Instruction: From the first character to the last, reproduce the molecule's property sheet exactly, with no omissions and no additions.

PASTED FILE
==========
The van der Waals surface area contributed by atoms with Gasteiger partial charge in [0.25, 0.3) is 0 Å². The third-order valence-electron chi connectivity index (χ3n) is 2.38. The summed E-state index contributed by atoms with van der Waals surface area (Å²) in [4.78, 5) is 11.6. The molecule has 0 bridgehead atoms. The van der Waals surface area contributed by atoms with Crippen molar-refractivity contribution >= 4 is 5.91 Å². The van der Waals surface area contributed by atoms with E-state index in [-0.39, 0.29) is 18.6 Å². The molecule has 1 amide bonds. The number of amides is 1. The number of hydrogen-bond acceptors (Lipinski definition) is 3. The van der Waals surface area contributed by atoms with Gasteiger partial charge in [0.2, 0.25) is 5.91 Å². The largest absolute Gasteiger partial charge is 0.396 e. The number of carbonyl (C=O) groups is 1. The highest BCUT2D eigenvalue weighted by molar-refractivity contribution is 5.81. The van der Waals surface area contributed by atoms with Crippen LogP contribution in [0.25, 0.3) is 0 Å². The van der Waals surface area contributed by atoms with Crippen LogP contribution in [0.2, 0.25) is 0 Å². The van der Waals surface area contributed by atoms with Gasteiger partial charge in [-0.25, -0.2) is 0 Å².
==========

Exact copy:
The van der Waals surface area contributed by atoms with Gasteiger partial charge in [0.25, 0.3) is 0 Å². The third-order valence-electron chi connectivity index (χ3n) is 2.38. The summed E-state index contributed by atoms with van der Waals surface area (Å²) in [4.78, 5) is 11.6. The molecule has 0 bridgehead atoms. The van der Waals surface area contributed by atoms with Crippen molar-refractivity contribution >= 4 is 5.91 Å². The van der Waals surface area contributed by atoms with E-state index in [-0.39, 0.29) is 18.6 Å². The molecule has 1 amide bonds. The number of amides is 1. The number of hydrogen-bond acceptors (Lipinski definition) is 3. The van der Waals surface area contributed by atoms with Gasteiger partial charge in [0.2, 0.25) is 5.91 Å². The largest absolute Gasteiger partial charge is 0.396 e. The number of carbonyl (C=O) groups is 1. The highest BCUT2D eigenvalue weighted by molar-refractivity contribution is 5.81. The van der Waals surface area contributed by atoms with Crippen LogP contribution in [0.25, 0.3) is 0 Å². The van der Waals surface area contributed by atoms with Crippen LogP contribution in [0.2, 0.25) is 0 Å². The van der Waals surface area contributed by atoms with Gasteiger partial charge in [-0.25, -0.2) is 0 Å².